Ing. Jiří Berounský

* 1932

  • “Apparently, I don't know if the prosecutor or the judge understood that A: we were truly not related to the others, and then the comrades probably thought that apparently, we were still somehow usable for the regime because we were young boys. We were around eighteen. Whereas the others there were all adults, I don't know, in their forties, fifties. It was, I repeat it for the third time, it was astonishing. They talked about relations with generals and money and family matters. We were not– It didn't concern us at all.”

  • “However, that was very absurd because they used the bad cop and good cop method on me. When I got there, they were very formal. And, of course, I dodged all the personnel questionnaires. That I was sentenced to probation only and that I compensated for it, and so on. So it was kind of an interrogation about why didn't I say it all at once, and he was very much a proper setsec (State Security officer). ‘Sit down here, write us your true resume.’ So I wrote everything, and he threatened me. And that was the situation. When he threatened me, he started saying, ‘And do you know how you could make up for it, Mr Engineer?’ So, of course, it was clear to me how I could make up for it. How he meant it. And I acted stupid saying I didn’t know. So that's how we chatted the whole time. ‘And you really can't think of anything?’ - ‘Well, I can't think of anything. I should be rightfully punished. I didn't state everything, so punish me.’ - ‘But it's a pity for you, comrade engineer. How about you cooperate with us in some way?’ And it was clear to me that it is something I will not do. But I was very afraid because I was still just a little boy. The cops interrogated me again. I again– What was so psychological, I was behind a barred door again. Because the door through which you entered had bars on the other side, and after you entered it, the door closed. So again behind the barred door, which was terrible. So I said, ‘Well, that's a big decision. I could come to tell you tomorrow.’ Even though it was clear to me that there was no way I was going to do that. The next day I came–I consulted with my father before–and there was a nice policeman. When I told him no - ‘But, Mr Engineer, we know you have a good relationship with the socialist establishment, and we need people like you.’ So, in a way, it was harder for me because it was easy to tell the enemy straight away, but [it was harder to tell] the one who pretended to be my friend, so it was more difficult.”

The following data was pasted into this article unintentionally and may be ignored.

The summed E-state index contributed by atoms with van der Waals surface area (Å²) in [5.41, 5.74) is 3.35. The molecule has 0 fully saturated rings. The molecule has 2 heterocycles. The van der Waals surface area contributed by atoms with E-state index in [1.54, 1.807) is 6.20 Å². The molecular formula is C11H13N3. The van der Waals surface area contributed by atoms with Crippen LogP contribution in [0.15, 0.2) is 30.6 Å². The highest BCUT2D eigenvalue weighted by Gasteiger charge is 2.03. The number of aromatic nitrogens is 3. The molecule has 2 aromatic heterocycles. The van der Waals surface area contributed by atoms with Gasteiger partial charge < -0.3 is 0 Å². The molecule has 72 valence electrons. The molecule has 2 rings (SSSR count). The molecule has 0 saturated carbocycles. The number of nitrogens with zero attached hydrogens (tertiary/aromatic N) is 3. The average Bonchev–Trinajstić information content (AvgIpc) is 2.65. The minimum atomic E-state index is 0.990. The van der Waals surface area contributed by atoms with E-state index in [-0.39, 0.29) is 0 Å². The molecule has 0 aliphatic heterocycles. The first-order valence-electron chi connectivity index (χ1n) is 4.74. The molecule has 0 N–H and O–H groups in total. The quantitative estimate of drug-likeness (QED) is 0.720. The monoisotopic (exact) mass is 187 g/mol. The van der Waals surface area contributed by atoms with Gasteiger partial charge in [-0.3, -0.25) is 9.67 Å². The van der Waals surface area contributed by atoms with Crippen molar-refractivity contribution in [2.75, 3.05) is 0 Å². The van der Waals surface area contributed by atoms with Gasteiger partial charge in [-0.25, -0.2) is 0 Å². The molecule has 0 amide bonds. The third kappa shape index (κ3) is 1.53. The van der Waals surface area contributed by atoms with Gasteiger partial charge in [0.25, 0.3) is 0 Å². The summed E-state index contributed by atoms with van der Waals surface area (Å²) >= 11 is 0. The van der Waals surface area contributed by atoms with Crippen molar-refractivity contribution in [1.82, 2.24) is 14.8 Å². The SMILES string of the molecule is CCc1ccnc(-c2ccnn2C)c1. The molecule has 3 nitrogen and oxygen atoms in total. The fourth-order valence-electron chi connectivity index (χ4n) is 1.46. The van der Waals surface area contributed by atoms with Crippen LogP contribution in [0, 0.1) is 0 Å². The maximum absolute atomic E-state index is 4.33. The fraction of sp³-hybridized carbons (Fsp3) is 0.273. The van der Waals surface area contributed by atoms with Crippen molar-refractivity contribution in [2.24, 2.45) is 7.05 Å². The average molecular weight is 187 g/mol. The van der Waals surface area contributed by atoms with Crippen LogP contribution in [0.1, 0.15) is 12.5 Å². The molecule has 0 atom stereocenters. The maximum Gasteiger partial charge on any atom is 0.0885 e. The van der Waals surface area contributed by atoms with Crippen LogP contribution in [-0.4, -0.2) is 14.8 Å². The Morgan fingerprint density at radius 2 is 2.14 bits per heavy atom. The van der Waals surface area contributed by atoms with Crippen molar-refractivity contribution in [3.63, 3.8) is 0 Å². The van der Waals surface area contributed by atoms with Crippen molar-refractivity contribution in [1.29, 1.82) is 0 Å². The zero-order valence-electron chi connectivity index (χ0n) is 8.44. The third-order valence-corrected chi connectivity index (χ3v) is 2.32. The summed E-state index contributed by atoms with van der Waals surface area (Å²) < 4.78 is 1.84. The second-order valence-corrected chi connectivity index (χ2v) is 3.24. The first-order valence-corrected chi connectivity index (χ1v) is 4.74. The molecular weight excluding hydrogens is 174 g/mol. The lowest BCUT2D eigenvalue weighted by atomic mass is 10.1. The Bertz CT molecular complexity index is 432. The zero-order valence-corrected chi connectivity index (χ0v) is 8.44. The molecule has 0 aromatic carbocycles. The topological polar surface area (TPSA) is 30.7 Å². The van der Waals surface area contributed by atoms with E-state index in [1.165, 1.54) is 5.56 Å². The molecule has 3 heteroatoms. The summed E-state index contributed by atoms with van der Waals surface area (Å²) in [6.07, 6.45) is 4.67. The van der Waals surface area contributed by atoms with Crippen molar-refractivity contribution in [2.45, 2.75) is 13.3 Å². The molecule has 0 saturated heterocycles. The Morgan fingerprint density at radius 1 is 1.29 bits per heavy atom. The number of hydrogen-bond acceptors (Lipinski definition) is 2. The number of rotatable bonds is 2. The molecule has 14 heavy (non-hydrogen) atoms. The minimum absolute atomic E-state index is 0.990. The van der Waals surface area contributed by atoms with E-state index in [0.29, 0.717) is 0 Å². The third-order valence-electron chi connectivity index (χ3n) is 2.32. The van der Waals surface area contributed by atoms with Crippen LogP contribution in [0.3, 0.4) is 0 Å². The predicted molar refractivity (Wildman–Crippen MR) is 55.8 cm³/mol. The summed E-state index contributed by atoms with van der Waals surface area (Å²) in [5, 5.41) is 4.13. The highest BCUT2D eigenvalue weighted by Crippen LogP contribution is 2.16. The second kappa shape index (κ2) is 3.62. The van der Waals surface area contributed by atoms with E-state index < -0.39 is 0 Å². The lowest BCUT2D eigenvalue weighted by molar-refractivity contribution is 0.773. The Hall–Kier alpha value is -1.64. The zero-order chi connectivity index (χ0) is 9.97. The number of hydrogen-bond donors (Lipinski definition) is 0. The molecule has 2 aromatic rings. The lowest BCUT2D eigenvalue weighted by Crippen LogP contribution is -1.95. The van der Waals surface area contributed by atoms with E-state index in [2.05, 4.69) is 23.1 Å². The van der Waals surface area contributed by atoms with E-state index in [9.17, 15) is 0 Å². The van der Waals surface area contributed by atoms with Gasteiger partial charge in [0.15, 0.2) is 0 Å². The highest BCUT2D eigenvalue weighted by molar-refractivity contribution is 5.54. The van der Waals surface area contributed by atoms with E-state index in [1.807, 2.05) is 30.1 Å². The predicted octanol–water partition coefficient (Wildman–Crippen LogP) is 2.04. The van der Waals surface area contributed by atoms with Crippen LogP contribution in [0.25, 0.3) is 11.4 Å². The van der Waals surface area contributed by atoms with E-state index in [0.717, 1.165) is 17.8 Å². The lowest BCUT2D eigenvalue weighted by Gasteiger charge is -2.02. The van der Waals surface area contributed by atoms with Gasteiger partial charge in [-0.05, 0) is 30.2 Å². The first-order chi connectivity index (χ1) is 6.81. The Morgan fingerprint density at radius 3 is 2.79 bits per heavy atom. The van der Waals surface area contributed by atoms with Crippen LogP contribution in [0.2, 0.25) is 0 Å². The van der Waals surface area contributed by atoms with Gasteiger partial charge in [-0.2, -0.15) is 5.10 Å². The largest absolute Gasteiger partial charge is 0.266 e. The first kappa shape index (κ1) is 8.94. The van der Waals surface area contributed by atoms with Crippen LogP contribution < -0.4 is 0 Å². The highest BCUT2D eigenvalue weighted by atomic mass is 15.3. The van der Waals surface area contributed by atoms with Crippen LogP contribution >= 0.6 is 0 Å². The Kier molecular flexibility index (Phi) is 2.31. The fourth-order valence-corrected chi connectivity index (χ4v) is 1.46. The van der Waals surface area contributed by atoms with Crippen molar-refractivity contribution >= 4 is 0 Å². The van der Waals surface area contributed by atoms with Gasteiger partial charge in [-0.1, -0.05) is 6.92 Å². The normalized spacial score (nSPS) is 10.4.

• “We stole the file of the SSM [it was the file of the ČSM, i.e. the Czechoslovak Youth Union], where they were, of course– Rita Budínová, later Havel's co-worker, who went through a very stormy development from a completely pro-regime communist to a democratic politician. So we wanted to– we stole the ČSM file because the records there were very unfavourable for individual students. Then, for Masaryk's hundredth anniversary, we made some flyers and put them in telephone booths.”

  • Full recordings
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    Praha, 13.06.2022

    duration: 01:43:19
    media recorded in project Stories of the 20th Century TV
  • 2

    Praha, 18.07.2022

    duration: 01:05:24
    media recorded in project Stories of the 20th Century TV
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It was natural to fight against the regime because it was violating freedom

Jiří Berounský in 2022
Jiří Berounský in 2022
photo: Post Bellum

Jiří Berounský was born on 20 May 1932 to Jiřina and Jaromír Berounský. His father was a member of the Czechoslovak Legion in Russia during World War I, as was his brother Josef, who also participated in the Second Czechoslovak Resistance and was an RAF pilot. In 1946 or 1947, Jiří Berounský entered the multi-year English grammar school in Prague. After February 1948, he joined an illegal anti-regime group, which included other students: Jiří Hovorka, Petr Lander, Miloš Kočík and Czech language professor Jaroslav Slavík. The group members stole the file of the local Czechoslovak Youth Union (ČSM), which contained unofficial reports of students. They also distributed anti-regime leaflets on the occasion of the 100th anniversary of the birth of Tomáš Garrigue Masaryk. For this act, Jiří Berounský, like other members of the group, was expelled from school and accused of high treason in 1950. A year later, he was sentenced to a suspended sentence for the crime of conspiracy against the state. In 1952, he successfully passed his matriculation examination thanks to an evening course for workers. He then entered the Faculty of Civil Engineering at CTU. After a year of study, he transferred to the second year of the University of Chemical Technology, which he completed in 1957. In 1958, he was offered cooperation with State Security, which he declined. In 1988, he participated in an anti-government demonstration in Žižkov. After the Velvet Revolution, in 1990, he was rehabilitated and retired four years later. At that time, he started writing comments for Radio Free Europe, and later, he contributed to Lidové noviny (People’s News, trans.) and Czech Radio.